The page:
While sleep is important for every living thing it is especially important for growing and developing babies. While adults need sleeping time to regenerate skin, fingernails, and cellular functioning, babies need their sleeping time to allow their bodies to develop muscles, limbs, skeletal structure, and brain development. Babies will have random sleeping patterns until they are about 6 months of age and will sleep on and off for a few hours at time, spending most of their time asleep. Sleep is a basic need for the physical recovery, reinvigoration and growth of a baby’s body. It is also crucial for brain maturation, learning and memory. The hormone most responsible for a baby’s physical growth is secreted mostly during the deep sleep stages of a baby’s sleep. Without enough sleep a baby can be at risk for stunted body maturation.
When a baby is born, her brain is about 30 percent of what her full brain size will ultimately be. During the baby’s first 3 years the brain grows very rapidly to reach almost its full adult size. It is believed that REM sleep is an essential stage of sleep that facilitates this brain growth and development. This is why babies spend so much time getting much needed and crucial sleep when they are in infancy.
During REM sleep the brain digests and stores all of the information that the baby took in during her wakeful hours. Disruptions to this stage of sleep could lead to a lack of learning of all the things taught to the baby when she was awake and alert. When babies don’t get enough sleep or if their sleep is disrupted too often they tend to get very agitated, nervous, hyperactive, and can become difficult to manage or soothe. Keeping to a regular schedule of naptimes and a relatively consistent bedtime helps the baby develop a healthy sleep pattern.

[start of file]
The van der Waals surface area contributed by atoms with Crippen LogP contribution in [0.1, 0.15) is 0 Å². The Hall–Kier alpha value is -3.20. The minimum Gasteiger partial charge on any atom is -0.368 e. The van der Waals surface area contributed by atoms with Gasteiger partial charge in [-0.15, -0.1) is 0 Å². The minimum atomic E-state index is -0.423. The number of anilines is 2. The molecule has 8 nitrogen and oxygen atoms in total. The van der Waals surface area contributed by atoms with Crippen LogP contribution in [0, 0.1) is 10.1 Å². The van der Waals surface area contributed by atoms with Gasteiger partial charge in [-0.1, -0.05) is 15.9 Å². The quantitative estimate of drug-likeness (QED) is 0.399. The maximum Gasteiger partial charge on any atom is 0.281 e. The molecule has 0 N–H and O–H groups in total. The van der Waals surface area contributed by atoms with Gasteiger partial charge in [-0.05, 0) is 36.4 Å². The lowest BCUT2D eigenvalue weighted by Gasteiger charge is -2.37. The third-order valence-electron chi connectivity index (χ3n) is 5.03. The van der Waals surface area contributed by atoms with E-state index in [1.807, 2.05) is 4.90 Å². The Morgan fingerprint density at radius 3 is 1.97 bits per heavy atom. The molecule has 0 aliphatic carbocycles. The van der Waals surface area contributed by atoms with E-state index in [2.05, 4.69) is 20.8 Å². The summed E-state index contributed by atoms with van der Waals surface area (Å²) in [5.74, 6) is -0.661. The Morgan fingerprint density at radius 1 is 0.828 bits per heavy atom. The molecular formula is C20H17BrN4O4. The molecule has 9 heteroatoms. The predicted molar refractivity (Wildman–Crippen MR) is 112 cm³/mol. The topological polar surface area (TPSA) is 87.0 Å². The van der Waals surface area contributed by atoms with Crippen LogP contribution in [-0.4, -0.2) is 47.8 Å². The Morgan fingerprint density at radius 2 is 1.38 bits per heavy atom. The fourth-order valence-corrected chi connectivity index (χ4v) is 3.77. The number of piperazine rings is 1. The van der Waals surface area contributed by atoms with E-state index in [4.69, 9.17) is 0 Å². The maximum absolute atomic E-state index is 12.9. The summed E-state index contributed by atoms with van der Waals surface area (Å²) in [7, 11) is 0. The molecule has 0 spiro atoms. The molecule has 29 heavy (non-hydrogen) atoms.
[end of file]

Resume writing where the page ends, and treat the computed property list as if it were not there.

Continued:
Here is some advice for getting your baby to develop a comfortable and healthy sleep pattern with the least amount of stress on either one of you.
* Use a safe crib with minimal bedding. Remove all toys from the crib before putting your baby to sleep. Also, make sure the room is dark, quiet and at a comfortable temperature.
* Place your baby on her back to sleep. While side or tummy sleeping is not considered completely safe, back sleeping is a preferred position both as recommended by doctors and seems to be favored by babies themselves.
* In the evenings, make your home quiet and less active so babies will start to associate this quiet evening time with going to sleep for the night.
* Put your baby to sleep as soon as she shows signs of drowsiness. This will help teach your baby to be able to fall asleep on her own and will make it easier on you to get your baby to fall asleep.
* Create and maintain an enjoyable and simple bedtime routine such as a bath, listening to soothing music, or reading your baby a bedtime story. This will help your baby relax before sleeping as well as look forward to the routine and in turn going to bed for the night.
The more regular your baby’s sleep habits become, the more consistent your own sleep habits can remain.
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